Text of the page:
Hogs: Passing game lags as receivers learn to block more, play more physical""
FAYETTEVILLE - The emphasis on physical play from Arkansas' new coaching regime doesn't mean the wide receiver positions so valued during the Bobby Petrino era are less important now.
Offensive coordinator Jim Chaney and receivers coach Michael Smith vouched for their importance following Tuesday's practice, the 11th of the spring. The Razorbacks will meet and review film Wednesday and will not practice Thursday. Their 15th and final practice is set for the April 20 Red-White intrasquad game.
UA head coach Bret Bielema's staff may ask more of the receivers than was required under Petrino and last season by former offensive coordinator Paul Petrino.
"We're trying to get them to be more physical," Chaney said. "They're buying into that for the most part. Not all of them. The young kids always struggle. They come here to catch the ball and we're asking them to block a little bit so that's sometimes a little tough on them. They think every play ought to be a pass play, but there isn't but one ball so we can't give it to everybody. I think that would probably be the No. 1 thing that's different from last year's offense at Arkansas to what you're seeing right now is maybe we're trying to play a little more physical."
WR Javontee Herndon
The older receivers, namely seniors Julian Horton, Javontee Herndon and Demetrius Wilson are picking up the physical pace. "Obviously the three seniors they've played," Chaney said. "They've seen more. They're grasping it a little more quickly than the younger kids."
Smith concurred about the seniors and insists that throwing and catching aren't going into mothballs.
"We are throwing the ball around a little bit," Smith said. "Their biggest adjustment is learning the verbiage we have in this system, also just all the little nuances of this offense being lined up in a certain position for a certain play. These guys were more of a strictly four-receiver set or three-receiver set, and now we are putting them in tight alignments and moving them wide out and doing a lot of motions and things like that. I think that's the thing these kids are trying to get adjusted to."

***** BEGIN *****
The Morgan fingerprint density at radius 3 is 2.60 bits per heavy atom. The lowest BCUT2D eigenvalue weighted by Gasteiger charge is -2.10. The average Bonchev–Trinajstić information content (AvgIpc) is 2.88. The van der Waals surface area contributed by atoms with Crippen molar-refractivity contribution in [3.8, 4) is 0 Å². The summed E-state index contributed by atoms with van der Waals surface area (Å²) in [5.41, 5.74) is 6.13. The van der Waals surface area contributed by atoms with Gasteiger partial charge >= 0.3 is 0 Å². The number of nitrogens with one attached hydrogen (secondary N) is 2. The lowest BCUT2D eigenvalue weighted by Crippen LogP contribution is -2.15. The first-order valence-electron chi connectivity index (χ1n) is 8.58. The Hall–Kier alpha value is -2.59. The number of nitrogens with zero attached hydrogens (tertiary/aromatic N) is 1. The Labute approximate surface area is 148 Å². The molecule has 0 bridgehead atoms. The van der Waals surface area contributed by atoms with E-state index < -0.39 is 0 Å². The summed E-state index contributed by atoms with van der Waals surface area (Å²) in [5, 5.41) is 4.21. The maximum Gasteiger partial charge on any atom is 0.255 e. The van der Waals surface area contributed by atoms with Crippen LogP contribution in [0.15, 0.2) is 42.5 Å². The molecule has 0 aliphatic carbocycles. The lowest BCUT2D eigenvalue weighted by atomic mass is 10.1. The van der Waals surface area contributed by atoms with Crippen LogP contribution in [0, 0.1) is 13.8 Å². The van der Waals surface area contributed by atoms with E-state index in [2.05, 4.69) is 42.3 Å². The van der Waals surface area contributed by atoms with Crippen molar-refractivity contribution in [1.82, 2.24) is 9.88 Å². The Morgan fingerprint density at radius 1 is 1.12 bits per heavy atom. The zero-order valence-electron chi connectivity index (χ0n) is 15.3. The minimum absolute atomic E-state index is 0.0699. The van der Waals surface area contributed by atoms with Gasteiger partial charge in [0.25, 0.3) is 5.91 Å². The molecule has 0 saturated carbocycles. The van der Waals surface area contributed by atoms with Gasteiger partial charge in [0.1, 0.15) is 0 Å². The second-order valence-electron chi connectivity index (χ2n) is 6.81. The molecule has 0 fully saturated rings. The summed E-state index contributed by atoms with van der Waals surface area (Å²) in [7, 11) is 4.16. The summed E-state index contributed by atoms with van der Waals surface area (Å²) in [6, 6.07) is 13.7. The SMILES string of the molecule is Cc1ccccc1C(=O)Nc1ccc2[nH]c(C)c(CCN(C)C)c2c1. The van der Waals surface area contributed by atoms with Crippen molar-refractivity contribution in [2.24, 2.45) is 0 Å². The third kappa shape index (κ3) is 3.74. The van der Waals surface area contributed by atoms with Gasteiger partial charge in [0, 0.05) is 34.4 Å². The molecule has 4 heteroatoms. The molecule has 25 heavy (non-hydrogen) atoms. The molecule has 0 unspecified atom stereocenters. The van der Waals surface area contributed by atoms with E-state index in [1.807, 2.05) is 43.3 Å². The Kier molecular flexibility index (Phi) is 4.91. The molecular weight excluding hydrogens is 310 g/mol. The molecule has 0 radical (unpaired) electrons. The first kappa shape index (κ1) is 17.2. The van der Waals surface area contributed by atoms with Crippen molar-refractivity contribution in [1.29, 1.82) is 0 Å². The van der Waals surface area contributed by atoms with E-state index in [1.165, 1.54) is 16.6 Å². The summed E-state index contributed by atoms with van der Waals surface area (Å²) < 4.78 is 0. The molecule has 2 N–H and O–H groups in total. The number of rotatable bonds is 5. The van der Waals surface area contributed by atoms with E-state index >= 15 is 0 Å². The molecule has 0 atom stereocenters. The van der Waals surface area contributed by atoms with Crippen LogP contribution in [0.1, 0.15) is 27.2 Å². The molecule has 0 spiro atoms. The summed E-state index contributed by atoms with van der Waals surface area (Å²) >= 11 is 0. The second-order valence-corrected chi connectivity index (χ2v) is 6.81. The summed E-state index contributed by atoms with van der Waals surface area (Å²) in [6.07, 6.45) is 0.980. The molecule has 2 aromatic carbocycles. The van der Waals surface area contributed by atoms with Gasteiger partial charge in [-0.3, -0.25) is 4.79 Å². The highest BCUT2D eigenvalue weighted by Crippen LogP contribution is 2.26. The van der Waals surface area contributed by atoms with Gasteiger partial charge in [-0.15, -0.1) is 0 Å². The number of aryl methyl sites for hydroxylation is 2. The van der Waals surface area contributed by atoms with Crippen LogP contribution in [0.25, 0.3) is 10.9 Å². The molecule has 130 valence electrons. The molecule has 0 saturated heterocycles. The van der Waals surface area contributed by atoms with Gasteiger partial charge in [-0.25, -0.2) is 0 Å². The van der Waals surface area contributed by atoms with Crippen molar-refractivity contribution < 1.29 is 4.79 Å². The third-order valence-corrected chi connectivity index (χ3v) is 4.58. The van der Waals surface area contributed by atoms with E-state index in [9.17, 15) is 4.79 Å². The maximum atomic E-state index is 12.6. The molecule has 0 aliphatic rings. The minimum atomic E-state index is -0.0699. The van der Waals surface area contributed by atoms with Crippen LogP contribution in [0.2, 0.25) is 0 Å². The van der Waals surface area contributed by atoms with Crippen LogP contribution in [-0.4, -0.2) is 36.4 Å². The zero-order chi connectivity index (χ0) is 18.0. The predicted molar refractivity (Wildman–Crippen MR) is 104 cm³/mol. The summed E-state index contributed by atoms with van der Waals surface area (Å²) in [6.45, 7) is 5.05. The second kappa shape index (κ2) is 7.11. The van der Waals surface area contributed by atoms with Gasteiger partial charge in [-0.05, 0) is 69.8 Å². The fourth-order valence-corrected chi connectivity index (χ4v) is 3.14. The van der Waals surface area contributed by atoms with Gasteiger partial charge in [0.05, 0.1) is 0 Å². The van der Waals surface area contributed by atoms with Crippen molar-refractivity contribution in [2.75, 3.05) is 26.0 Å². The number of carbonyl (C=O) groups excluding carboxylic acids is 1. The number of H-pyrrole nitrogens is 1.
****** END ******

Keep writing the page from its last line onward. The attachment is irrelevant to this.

In fact, Chaney said a disappointing aspect of Saturday's scrimmage was the lack of "explosive plays" of 14 yards or more.
"That has got a lot to do with my guys," Smith said. "Because we get the ball out in space a lot more and right now we haven't been as good catching as we need to be and getting open on some deep balls. So I would like to see some more explosive plays. Those plays change games. The better we get at that and the more we are able to do it the more games we will win."
Demetrius Wilson and third-year sophomore quarterback Brandon Allen stressed the balance that Bielema and Chaney desire. "You have to have a passing game if you want to win," Allen said. "You also have to have a running game. So I think the balance we are going to have is going to be good for us."
Wilson, a 2012 letterman as a junior college transfer, expects more balls in the air dueing this Saturday's scimmage. "Coach Chaney said we're going to throw in a lot more passing plays," Wilson said. "So we definitely balance it out with a great running back. We've got depth at receiver."
Chaney said Tuesday: "We're a long way behind in the passing game."
Though the offense didn't generate as many big plays as Chaney preferred last Saturday, at least it didn't severely handicap itself as in the previous scrimmage.
"The best thing from Scrimmage One to Scrimmage Two, the pre-snap errors were down considerably," Chaney said. "We didn't' have as many false starts, misalignments. I think we ran the ball with some physicality and that was good."
Chaney said top returning running back Jonathan Williams, a sophomore, is adjusting well to the Bielema style.
"I asked Jonathan, 'give me one word that describes you and he said, 'elusive,'" Chaney said of one his early meetings with Williams. "I said here's the one word I want you to describe yourself: 'physical.' I want him to continue to develop his identity at tailback of being a physical, downhill kid. He enjoyed it and played that way in the scrimmage I thought."